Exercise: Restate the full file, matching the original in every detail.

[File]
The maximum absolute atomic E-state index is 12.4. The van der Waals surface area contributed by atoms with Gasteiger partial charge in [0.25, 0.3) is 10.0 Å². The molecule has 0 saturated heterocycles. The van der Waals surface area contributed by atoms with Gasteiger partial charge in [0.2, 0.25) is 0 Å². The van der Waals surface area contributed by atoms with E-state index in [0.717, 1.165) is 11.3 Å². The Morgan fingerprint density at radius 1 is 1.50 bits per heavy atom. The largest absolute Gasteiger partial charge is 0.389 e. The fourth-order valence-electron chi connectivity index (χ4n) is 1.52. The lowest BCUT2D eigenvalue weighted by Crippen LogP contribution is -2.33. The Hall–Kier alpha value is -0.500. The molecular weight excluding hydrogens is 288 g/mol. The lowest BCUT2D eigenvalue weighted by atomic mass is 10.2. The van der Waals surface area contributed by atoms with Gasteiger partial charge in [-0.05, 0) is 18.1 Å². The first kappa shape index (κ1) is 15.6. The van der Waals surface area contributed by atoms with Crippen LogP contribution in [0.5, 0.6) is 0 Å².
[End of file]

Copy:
The maximum absolute atomic E-state index is 12.4. The van der Waals surface area contributed by atoms with Gasteiger partial charge in [0.25, 0.3) is 10.0 Å². The molecule has 0 saturated heterocycles. The van der Waals surface area contributed by atoms with Gasteiger partial charge in [0.2, 0.25) is 0 Å². The van der Waals surface area contributed by atoms with E-state index in [0.717, 1.165) is 11.3 Å². The Morgan fingerprint density at radius 1 is 1.50 bits per heavy atom. The largest absolute Gasteiger partial charge is 0.389 e. The fourth-order valence-electron chi connectivity index (χ4n) is 1.52. The lowest BCUT2D eigenvalue weighted by Crippen LogP contribution is -2.33. The Hall–Kier alpha value is -0.500. The molecular weight excluding hydrogens is 288 g/mol. The lowest BCUT2D eigenvalue weighted by atomic mass is 10.2. The van der Waals surface area contributed by atoms with Gasteiger partial charge in [-0.05, 0) is 18.1 Å². The first kappa shape index (κ1) is 15.6. The van der Waals surface area contributed by atoms with Crippen LogP contribution in [0.5, 0.6) is 0 Å².